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With a fantasy-based cover sleeve and an album title that conjures up a sense of adventure, I fully expected this effort to be an impressively lush and progressive outing for the band, while hopefully retaining the powerful sound Magica harnessed so well for their prior release Dark Diary. The song titles and lyrics refer to such themes as the fiction works of William R. Bradshaw, especially "The Goddess of Atvatabar", which aided in my anticipation and presumptions of epic soundscapes housing intelligent themes. The packaging, concept and the band's recent history of quality material all led me to believe that Center Of The Great Unknown would wind up as one of my favorites of the year, and now when I look at that wondrous jacket sleeve I can only feel that the artwork would have been better represented elsewhere. As a straight up traditional "meat and potatoes" heavy metal album, it's not terrible music; it's just not what I wanted.
My initial listen to this record and the subsequent response reminded me of the time I witnessed a community theatre production of Hair, in which around 85% of the women in the cast were alarmingly overweight. During the big "everyone get naked" moment, I realized that the two slender and attractive chicks I was eyeing throughout the first act were at the far end of the stage opposite from where I sat. I stretched and strained to get a nice gander at them, clearly annoying the shit out of the lady sitting next to me, but I just could not settle for gazing at the parade of triceratops standing on their hind legs directly in front of my vision. I understand completely that that scene was not meant as something to ogle at, but as an expression of freedom, liberty and shit, but the intention isn't going to work if I can't see it without feeling nauseated. Magica had an aim and a vision that deserves a certain amount of respect for eschewing a more obvious pathway towards commercial viability, but in this case I was looking for some bombastic epics with wild arrangements. This album wasn't about that sort of style and I should just appreciate it as if I've never heard the band and what they were capable of before. But I can't, and not merely for thrown expectations, but the fact that Magica just did not deliver on the songwriting front this time. A couple of lookers, but mostly chunky unpleasantness.
Of course, like watching Hair, there's a whole lot of other crap to deal with besides the big money shot, and there's a whole lot of other issues to deal with regarding Magica's latest besides the stripped-down style. The difference in production between this album and Dark Diary is so pronounced that I have to believe that the band were specifically going for a basic organic hard rockin' approach. With a second guitarist on board and no keyboards or orchestral arrangements embellishing these tunes, it's an intriguing shift for the band, but their desire to leave behind the pomp and flowery aspects entirely, while noble enough, didn't exactly pan out too well mainly because most of these tracks lack in memorability and punch. The artists just didn't seem quite ready to travel into the great unknown, clinging to certain qualities of their earlier material that hinder their advancement concerning their new chosen field of metal music.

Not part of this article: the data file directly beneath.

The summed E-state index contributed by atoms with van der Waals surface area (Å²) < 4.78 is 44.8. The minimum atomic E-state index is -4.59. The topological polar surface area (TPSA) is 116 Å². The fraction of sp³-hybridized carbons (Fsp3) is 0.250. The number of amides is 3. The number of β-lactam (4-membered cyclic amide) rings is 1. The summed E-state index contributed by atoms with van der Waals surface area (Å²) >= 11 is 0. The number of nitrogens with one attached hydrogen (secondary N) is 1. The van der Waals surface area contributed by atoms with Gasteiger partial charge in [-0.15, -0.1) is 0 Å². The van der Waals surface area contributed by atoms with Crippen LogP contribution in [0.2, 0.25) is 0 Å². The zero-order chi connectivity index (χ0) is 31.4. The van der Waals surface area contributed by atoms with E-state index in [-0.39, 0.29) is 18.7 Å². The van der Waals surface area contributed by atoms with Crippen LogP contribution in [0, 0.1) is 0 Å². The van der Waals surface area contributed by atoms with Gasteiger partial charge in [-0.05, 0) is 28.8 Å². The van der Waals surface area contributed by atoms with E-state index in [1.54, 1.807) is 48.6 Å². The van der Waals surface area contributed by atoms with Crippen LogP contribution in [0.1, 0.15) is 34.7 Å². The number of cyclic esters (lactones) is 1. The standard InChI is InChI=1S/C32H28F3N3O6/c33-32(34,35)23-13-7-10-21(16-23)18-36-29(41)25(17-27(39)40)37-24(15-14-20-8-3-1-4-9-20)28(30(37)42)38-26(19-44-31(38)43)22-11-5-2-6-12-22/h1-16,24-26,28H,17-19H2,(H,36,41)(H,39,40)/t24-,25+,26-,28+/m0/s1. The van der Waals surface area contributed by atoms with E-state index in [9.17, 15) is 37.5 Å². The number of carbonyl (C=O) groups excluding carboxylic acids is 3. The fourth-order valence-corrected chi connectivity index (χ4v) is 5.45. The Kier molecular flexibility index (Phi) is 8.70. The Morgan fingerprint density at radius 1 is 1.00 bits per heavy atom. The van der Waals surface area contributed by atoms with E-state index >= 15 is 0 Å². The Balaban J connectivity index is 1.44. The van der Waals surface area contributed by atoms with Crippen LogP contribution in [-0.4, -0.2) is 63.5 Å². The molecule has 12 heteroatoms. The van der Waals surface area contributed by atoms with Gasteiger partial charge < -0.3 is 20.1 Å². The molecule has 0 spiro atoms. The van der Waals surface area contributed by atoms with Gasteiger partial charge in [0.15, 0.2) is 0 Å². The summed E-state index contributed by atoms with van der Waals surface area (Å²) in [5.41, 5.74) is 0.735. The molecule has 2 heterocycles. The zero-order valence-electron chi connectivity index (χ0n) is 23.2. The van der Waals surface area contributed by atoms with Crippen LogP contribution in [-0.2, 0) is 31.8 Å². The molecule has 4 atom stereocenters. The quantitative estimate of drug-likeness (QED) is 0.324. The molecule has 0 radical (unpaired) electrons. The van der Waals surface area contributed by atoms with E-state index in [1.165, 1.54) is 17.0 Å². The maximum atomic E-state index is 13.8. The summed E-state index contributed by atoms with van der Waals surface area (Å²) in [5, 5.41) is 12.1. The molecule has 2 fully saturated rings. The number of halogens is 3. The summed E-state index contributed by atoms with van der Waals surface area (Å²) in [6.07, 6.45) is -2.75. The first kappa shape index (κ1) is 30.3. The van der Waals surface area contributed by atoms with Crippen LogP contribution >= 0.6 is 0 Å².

Probably the most glaring weakness involving this material would be the vocal delivery of Ana. On a technical level, she's fine, doing what she's been doing well enough since the band's inception. This time around, though, her voice just does not suit the material whatsoever. Concerning her previous showcase with her band, I remarked that there was somewhat too much treble to the mixing job concerning her pipes, but in retrospect it was actually necessary to amplify her voice and get it out there. For this album, her voice feels less treated and is mixed a bit lower, resulting in a woman who can sing, but can barely be heard. Despite her obvious skills, her quasi-operatic one-dimensional delivery of the lyrics is at odds with the music to the point where they cancel out each other's energy.
The music itself, though riff-centric and busy with some fine melodic leads, is dulled by a bland production that muffles the guitars to an extent that it almost sounds like a complete morass during what should be vibrant interplay, leaving these songs with little potency and forgettable choruses. Sadly enough, the only standout track is the bonus cut, which is merely a reworked version of a tune from their earlier symphonic power metal days.